A: This sounds so painful all around. You’re an American girl living in a traditional Asian family. Your parents may have moved their bodies to the States but some of their values and ideas are still locked into a way of life and thinking that is from another place and time. Ironically, there has been a shift in at least parts of South Asian societies where girls are valued as much as boys and parents invest as much in their daughters as their sons. I suspect that part of the reason your folks haven’t caught on and caught up with that shift is due to two things: There may be unfinished issues with their own families since they eloped and left. Your mother may be projecting her own issues on you. Whatever the case, they seem to be doing everything they can to keep you at home like a traditional daughter. Lowering a kid’s self esteem and limiting her choices can have the same effect as being put on a chain. Every time you make an attempt to leave, you get jerked back. Even if such a chain is made of gold, it’s still a chain.

As an American girl of your own generation, you have some hard, hard choices in front of you. There is a way out. You earned the scholarship and have a way to cut the chain. Being a good daughter, you keep trying to find ways to make it okay with your parents for you to go. For reasons you may never understand, they simply can’t do it. Ironically, the only way they have given you to follow your dreams is to do as they did: “Elope.” Cut the chain yourself and go.

But — and here’s the big “But” — you can improve on the family pattern. Your parents had to go halfway around the world to follow their hearts. You didn’t say, but I have a guess they haven’t reconciled with their families since. You don’t have to do that. You can simply make your arrangements to go to school and continue to love your parents and communicate with them. They didn’t raise a dummy. They didn’t raise an uncaring daughter. In spite of all this current stress, they did do some things right. Honor them for that and then make a clear, calm statement that you need to go and will but that you will always love them. There’s no need for angry words. There’s no reason to shout angry things or slam the door behind you. You can tell yourself that their objections are based in their fears and aren’t relevant to you. You could listen to all their objections, nod, and state again that you are leaving for school, with or without their blessing but that you really, really would like to not be cut off as they have been.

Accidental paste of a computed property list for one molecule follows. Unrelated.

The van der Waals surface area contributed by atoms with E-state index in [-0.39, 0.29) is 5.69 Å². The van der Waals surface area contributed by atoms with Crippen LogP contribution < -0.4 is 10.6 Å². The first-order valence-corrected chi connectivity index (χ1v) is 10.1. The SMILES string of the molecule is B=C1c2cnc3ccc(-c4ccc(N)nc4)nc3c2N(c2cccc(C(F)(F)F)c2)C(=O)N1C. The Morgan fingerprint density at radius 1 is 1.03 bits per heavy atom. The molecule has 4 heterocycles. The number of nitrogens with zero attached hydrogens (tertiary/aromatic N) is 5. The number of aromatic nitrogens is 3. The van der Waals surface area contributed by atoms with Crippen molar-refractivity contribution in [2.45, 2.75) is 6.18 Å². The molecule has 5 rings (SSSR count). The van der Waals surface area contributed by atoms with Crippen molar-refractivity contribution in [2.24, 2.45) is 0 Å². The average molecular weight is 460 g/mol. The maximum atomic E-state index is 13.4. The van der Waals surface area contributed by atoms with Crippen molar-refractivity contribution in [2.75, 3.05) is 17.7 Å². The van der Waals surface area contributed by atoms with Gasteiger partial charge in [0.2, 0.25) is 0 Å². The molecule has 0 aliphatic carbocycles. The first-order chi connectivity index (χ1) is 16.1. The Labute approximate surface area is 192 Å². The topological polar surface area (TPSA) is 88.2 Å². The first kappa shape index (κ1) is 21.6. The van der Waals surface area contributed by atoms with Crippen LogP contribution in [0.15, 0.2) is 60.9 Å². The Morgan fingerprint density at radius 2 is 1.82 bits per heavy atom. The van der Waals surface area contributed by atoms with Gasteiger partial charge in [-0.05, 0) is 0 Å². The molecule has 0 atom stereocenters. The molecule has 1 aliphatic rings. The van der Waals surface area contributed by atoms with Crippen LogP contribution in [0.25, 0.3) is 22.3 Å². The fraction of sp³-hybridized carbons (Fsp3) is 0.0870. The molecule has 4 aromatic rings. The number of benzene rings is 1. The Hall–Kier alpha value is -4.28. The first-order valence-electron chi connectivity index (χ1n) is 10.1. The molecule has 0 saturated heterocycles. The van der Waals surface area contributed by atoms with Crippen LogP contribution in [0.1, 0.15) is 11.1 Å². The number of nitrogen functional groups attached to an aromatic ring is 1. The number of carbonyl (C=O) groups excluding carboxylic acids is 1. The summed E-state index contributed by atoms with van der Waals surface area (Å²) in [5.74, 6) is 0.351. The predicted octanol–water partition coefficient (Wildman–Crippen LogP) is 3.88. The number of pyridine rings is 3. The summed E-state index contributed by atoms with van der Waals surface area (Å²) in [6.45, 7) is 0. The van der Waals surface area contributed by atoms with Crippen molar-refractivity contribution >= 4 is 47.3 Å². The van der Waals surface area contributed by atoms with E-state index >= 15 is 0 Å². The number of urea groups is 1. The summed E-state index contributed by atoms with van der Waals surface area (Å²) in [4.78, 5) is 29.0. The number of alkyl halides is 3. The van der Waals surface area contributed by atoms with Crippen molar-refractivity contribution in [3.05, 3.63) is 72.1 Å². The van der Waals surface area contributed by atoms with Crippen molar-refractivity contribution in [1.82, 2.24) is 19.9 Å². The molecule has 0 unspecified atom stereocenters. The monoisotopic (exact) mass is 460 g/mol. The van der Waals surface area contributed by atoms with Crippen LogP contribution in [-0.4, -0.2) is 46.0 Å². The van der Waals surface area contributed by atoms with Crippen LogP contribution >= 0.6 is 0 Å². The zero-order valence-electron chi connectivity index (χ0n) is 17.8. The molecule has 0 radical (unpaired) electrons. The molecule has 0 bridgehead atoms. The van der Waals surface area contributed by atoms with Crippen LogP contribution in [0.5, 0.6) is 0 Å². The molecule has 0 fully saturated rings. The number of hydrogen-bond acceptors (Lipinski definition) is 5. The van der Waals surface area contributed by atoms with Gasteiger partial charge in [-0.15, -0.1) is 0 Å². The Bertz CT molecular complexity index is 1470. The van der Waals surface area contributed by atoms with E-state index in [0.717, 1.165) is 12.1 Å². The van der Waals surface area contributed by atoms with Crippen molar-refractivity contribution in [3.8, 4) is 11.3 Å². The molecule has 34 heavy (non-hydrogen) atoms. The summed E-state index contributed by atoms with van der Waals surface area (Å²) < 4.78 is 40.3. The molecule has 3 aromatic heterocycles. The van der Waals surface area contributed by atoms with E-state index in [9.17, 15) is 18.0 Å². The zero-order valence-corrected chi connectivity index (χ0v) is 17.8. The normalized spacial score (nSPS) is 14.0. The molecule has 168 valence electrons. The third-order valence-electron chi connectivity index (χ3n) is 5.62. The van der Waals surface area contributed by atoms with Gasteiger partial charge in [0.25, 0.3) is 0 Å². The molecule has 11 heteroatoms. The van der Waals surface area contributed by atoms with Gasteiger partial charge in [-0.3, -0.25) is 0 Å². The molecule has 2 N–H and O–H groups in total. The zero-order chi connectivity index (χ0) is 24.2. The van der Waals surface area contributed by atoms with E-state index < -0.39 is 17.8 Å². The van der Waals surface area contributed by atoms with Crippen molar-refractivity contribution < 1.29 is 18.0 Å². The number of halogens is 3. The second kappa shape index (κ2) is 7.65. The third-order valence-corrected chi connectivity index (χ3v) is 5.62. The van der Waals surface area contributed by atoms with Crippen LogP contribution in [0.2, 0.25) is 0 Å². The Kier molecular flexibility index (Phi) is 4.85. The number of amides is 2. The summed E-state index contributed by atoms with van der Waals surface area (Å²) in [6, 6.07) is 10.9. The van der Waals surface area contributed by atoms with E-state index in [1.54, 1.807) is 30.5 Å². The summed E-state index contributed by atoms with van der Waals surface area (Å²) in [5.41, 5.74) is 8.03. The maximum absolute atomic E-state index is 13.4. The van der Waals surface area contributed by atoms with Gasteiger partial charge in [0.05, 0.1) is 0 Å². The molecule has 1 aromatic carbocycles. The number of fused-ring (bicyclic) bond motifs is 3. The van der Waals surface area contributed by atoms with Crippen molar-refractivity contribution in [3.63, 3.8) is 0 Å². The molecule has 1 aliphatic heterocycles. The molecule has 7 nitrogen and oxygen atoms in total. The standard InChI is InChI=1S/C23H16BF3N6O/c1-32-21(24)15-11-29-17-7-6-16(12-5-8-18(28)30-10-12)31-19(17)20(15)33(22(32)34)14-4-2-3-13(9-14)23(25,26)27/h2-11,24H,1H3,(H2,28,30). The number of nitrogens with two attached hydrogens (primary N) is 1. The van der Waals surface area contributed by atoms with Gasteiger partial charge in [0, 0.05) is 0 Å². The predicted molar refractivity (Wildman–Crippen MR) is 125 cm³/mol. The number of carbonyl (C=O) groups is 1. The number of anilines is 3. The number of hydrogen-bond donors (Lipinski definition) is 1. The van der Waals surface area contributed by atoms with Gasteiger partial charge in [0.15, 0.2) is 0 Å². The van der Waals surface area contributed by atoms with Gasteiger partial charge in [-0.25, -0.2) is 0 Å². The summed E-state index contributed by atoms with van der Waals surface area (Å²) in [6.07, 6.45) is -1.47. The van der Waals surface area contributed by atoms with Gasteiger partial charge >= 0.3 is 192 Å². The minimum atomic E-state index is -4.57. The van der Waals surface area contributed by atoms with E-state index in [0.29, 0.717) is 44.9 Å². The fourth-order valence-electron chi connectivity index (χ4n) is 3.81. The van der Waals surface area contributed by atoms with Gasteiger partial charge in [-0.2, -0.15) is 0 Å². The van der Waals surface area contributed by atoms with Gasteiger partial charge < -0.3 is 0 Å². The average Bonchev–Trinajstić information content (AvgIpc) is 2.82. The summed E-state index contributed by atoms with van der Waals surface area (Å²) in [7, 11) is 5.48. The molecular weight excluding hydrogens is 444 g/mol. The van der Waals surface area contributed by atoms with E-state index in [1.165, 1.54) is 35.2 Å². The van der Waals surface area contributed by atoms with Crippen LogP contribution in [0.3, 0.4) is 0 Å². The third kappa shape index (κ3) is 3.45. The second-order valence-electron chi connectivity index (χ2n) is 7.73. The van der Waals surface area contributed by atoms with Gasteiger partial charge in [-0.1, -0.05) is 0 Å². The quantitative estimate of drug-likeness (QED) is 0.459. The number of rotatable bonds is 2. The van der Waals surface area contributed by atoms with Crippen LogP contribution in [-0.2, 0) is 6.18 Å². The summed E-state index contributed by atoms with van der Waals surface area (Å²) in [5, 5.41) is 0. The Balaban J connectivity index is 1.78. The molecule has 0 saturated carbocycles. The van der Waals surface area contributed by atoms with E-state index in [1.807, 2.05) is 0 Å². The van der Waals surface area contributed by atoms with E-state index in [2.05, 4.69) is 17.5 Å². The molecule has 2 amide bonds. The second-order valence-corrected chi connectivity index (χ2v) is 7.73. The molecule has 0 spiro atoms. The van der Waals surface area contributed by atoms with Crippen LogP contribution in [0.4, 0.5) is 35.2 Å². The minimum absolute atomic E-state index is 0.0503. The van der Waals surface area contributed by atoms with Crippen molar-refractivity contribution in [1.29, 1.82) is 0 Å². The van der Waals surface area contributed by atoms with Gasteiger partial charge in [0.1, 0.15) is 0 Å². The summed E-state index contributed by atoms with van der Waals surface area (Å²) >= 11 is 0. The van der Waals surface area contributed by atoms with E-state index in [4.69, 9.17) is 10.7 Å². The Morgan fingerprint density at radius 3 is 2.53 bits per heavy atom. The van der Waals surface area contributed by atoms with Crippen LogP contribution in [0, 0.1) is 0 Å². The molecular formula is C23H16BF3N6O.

Ultimately, this decision is only yours to make. It’s not my place to tell you what to do. For one very big thing, I might not understand the entire situation. But I at least want to tell you that sometimes leaving home is painful, even when it is to follow dreams. But the pain doesn’t have to be forever. Often such rifts in a family can be healed with time and efforts to stay in touch.

I wish you well.
Dr. Marie

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Last reviewed: By John M. Grohol, Psy.D. on 6 Sep 2010

APA Reference
Hartwell-Walker, D. (2010). Her parents won’t let her go. Psych Central. Retrieved on December 22, 2014, from http://psychcentral.com/ask-the-therapist/2010/09/06/her-parents-wont-let-her-go/